9% growth in value, an additional €165 million spent in the country to a total of €1.93 billion
11% increase in visitors to reach 3,892,000, almost 400,000 more than a year ago.
9% more bed nights spent in the country to just under 29m.
12% growth in holiday visits with spending up 9%
The average expenditure per visit slipped marginally to just under €500
The average stay was marginally down to 7.4 nights
Irish carriers earned an estimated €627m from overseas visitors up 12% on the same period last year
  Data and commentary refer to estimated overnights trips by overseas residents to Ireland, based on latest CSO data. Source: Tourism and Travel Quarter 2 2016, CSO statistical release, 01 September 2016







Good growth across all source markets

The first half of the year saw further impressive growth in volume and value from each of the main source markets. Happily the growth from Britain was driven mainly by upwards of 20% increase in the volume and value of holiday or leisure visits. Overall the average length of visit from British tourists slipped which is reflected in a decline in average yield. The second half of the year analysis of the British market will be particularly interesting in light of the Brexit vote this summer.

The aggregate mainland European market showed an increase of close to 10% in arrivals, with growth in expenditure lagging a little. The data would suggest a faster growth in volume from markets other than the top producing German and French markets. The drop in revenue from Germany looks odd and may be an outlier, so caution is advisable in interpreting the data at sub-European level.

The rate of revenue growth from North America is perhaps disappointing given the continued strength of the US dollar and the reported increase in length of stay. The result is somewhat at odds with the expenditure pattern over the past two years where the rate of growth in tourism income outpaced the volume growth to provide significant incremental increases in earnings.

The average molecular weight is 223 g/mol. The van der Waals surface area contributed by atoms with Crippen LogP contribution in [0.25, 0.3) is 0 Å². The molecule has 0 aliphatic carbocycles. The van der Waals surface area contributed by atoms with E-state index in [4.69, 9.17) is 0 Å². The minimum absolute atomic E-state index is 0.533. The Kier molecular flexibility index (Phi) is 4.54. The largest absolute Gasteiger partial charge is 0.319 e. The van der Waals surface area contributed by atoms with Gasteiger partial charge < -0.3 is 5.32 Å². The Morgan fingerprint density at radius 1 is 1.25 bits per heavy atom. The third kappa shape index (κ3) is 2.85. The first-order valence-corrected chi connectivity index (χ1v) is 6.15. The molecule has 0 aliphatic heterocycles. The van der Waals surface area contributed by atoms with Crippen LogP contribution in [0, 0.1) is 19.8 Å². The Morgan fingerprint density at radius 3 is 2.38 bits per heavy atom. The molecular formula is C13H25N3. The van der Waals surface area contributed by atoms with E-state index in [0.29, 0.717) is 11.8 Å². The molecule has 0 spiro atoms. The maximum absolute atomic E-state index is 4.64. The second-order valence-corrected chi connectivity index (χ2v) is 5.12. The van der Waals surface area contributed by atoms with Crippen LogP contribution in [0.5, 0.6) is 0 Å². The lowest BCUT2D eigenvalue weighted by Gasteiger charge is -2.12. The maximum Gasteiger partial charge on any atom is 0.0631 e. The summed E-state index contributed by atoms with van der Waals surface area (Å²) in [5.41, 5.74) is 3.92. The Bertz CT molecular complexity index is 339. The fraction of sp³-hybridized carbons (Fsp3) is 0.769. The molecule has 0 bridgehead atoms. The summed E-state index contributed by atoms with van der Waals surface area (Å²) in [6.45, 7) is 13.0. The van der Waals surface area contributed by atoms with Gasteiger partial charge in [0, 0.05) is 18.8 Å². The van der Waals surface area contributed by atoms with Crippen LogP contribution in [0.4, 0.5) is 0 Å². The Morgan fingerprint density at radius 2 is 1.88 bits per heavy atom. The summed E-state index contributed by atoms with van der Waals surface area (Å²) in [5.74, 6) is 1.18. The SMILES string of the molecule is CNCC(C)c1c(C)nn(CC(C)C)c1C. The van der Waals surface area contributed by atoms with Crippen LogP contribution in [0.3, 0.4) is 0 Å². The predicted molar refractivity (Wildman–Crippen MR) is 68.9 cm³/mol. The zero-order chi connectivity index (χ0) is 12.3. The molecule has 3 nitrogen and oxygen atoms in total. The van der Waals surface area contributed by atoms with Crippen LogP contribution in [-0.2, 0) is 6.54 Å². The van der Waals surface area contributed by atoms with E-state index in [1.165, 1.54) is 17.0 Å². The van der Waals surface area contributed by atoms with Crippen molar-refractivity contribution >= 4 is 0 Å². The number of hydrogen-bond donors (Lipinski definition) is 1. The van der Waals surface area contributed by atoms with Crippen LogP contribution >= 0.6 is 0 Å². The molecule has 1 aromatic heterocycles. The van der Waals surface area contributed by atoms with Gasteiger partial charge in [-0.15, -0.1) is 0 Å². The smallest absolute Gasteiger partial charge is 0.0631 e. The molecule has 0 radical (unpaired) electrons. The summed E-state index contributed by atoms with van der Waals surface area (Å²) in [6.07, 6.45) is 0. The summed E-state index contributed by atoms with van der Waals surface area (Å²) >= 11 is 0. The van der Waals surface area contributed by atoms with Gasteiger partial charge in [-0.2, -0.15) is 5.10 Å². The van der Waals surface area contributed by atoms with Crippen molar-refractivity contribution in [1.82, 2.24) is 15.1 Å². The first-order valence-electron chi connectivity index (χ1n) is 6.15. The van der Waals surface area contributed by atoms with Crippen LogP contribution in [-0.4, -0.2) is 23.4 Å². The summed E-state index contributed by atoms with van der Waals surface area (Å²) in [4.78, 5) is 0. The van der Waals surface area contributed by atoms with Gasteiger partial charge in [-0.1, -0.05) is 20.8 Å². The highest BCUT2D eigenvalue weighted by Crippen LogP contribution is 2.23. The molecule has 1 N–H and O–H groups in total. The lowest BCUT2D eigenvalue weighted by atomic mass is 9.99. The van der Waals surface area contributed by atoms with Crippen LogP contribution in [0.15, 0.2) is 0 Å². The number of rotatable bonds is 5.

The relative slower growth from Rest of the World reflects a dip in demand from Australia & New Zealand while the new developing markets continued to produce single digit growth. The growth in yield is largely a function of higher spending visitors and longer stays from this market.



The increase in holiday or leisure visitors over the first six months was the main driver of the overall increase in arrivals. The number of holiday visits increased by 12% compared to a year earlier to an estimated 1.9 million. Receipts from holiday visits are estimated to have increased by 9% to €1 billion.

Holiday visitors accounted for at least half of the additional 400,000 visits over the first half of the year. Of the estimated 200,000 additional holiday visitors, 100,000 came from Britain, 70,000 from mainland Europe and 30,000 from North America.

Visiting Friends and Relatives (VFR) visits grew by 10% to an estimated 1.15m with a slightly higher rate of growth in expenditure by this segment, yielding an estimated €390m.

Business visitors were up 11%, estimated at just over 680,000. However, the average yield per visit showed a drop as the aggregate income grew by 7% to just short of €350m.


Almost 29 million nights were spent in the country by overseas visitors over the first six months of the year. This was a 9% increase on the previous year or an extra 2.5 million bed nights. Continental European visitors were the top source of demand, accounting for 45% of total bednights in the country, followed by British and long haul visitors.

At least 56% of bednights were spent in ‘paid for’ accommodation businesses - hotels, guesthouses, B&Bs and rented accommodation. Together they catered for 16 million bednights, up 11% compared to a year ago. Overall there would appear to have been little change in the spread of demand across the accommodation options.

Hotels catered to an estimated 8.1 million bednights, a 11% increase on the same period a year ago. Growth in demand was evident across the top source markets with 3.1 million from Continental Europe (+12%); 2.2 million each from North America (+5%) and Britain (+17%); and just under 0.6 million from the rest of the world (no change). Hotels held their market share position at 28%.

Demand for Guesthouses & B&Bs rose by close to 20% increase to just over 3 million bednights. Mainland Europe continues to be the prime source of business for the sector, the source of at least half of demand, with a continuation of growth in demand from North America.

The growth in demand for rented accommodation appears to have slowed over the first half of the year. The sector catered to just under 5 million a 6% increase on a year ago. This might appear to be contrary to expectations with the reported rise in the use of Airbnb, although some renters may have been classified under ‘other accommodation’.







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